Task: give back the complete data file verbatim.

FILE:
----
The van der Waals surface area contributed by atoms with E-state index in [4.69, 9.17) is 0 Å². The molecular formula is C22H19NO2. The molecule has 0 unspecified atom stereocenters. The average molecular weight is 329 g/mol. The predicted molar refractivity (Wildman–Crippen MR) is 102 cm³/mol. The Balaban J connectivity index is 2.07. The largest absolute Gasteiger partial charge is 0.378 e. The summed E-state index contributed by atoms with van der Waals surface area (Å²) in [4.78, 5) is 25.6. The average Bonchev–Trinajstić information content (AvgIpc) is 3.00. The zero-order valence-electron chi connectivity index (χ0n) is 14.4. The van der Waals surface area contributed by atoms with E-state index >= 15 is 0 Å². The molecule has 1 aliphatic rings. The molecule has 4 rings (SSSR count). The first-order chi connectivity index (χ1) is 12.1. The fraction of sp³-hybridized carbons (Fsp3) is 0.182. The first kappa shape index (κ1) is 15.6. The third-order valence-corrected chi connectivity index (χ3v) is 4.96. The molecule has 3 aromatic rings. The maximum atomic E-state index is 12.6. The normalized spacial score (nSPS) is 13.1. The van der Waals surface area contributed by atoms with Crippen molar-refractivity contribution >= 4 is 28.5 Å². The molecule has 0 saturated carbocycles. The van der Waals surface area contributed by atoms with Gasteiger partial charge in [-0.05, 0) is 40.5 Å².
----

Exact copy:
The van der Waals surface area contributed by atoms with E-state index in [4.69, 9.17) is 0 Å². The molecular formula is C22H19NO2. The molecule has 0 unspecified atom stereocenters. The average molecular weight is 329 g/mol. The predicted molar refractivity (Wildman–Crippen MR) is 102 cm³/mol. The Balaban J connectivity index is 2.07. The largest absolute Gasteiger partial charge is 0.378 e. The summed E-state index contributed by atoms with van der Waals surface area (Å²) in [4.78, 5) is 25.6. The average Bonchev–Trinajstić information content (AvgIpc) is 3.00. The zero-order valence-electron chi connectivity index (χ0n) is 14.4. The van der Waals surface area contributed by atoms with E-state index >= 15 is 0 Å². The molecule has 1 aliphatic rings. The molecule has 4 rings (SSSR count). The first-order chi connectivity index (χ1) is 12.1. The fraction of sp³-hybridized carbons (Fsp3) is 0.182. The first kappa shape index (κ1) is 15.6. The third-order valence-corrected chi connectivity index (χ3v) is 4.96. The molecule has 3 aromatic rings. The maximum atomic E-state index is 12.6. The normalized spacial score (nSPS) is 13.1. The van der Waals surface area contributed by atoms with Crippen molar-refractivity contribution >= 4 is 28.5 Å². The molecule has 0 saturated carbocycles. The van der Waals surface area contributed by atoms with Gasteiger partial charge in [-0.05, 0) is 40.5 Å².